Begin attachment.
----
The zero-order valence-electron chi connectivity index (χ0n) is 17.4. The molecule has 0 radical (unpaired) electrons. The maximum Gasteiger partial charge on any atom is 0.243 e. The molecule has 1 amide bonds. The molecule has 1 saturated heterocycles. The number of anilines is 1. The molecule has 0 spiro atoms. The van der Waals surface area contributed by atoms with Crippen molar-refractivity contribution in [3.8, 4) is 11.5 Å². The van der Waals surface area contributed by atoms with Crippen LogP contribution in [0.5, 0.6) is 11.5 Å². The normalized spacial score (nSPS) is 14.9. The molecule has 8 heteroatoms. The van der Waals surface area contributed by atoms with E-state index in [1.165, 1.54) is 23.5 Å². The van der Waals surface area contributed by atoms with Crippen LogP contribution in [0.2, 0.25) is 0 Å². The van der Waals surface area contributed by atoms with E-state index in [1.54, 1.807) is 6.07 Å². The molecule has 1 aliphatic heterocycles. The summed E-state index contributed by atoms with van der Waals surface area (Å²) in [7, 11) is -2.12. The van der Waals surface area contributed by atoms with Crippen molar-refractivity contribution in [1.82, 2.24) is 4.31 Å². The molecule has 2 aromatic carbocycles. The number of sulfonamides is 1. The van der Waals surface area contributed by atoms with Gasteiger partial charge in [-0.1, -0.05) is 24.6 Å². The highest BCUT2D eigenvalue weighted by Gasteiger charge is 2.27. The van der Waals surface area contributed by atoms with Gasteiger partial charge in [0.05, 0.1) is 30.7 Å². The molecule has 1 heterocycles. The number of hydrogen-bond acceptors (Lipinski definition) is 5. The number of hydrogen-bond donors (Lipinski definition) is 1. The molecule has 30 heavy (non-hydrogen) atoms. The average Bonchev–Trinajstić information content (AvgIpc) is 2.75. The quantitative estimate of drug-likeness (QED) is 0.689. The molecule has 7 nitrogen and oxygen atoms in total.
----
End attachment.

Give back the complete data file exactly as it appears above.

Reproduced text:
The zero-order valence-electron chi connectivity index (χ0n) is 17.4. The molecule has 0 radical (unpaired) electrons. The maximum Gasteiger partial charge on any atom is 0.243 e. The molecule has 1 amide bonds. The molecule has 1 saturated heterocycles. The number of anilines is 1. The molecule has 0 spiro atoms. The van der Waals surface area contributed by atoms with Crippen molar-refractivity contribution in [3.8, 4) is 11.5 Å². The van der Waals surface area contributed by atoms with Crippen LogP contribution in [0.5, 0.6) is 11.5 Å². The normalized spacial score (nSPS) is 14.9. The molecule has 8 heteroatoms. The van der Waals surface area contributed by atoms with E-state index in [1.165, 1.54) is 23.5 Å². The van der Waals surface area contributed by atoms with Crippen LogP contribution in [0.2, 0.25) is 0 Å². The van der Waals surface area contributed by atoms with E-state index in [1.54, 1.807) is 6.07 Å². The molecule has 1 aliphatic heterocycles. The summed E-state index contributed by atoms with van der Waals surface area (Å²) in [7, 11) is -2.12. The van der Waals surface area contributed by atoms with Crippen molar-refractivity contribution in [1.82, 2.24) is 4.31 Å². The molecule has 2 aromatic carbocycles. The number of sulfonamides is 1. The van der Waals surface area contributed by atoms with Gasteiger partial charge in [-0.1, -0.05) is 24.6 Å². The highest BCUT2D eigenvalue weighted by Gasteiger charge is 2.27. The van der Waals surface area contributed by atoms with Gasteiger partial charge in [0.05, 0.1) is 30.7 Å². The molecule has 1 heterocycles. The number of hydrogen-bond acceptors (Lipinski definition) is 5. The number of hydrogen-bond donors (Lipinski definition) is 1. The molecule has 30 heavy (non-hydrogen) atoms. The average Bonchev–Trinajstić information content (AvgIpc) is 2.75. The quantitative estimate of drug-likeness (QED) is 0.689. The molecule has 7 nitrogen and oxygen atoms in total.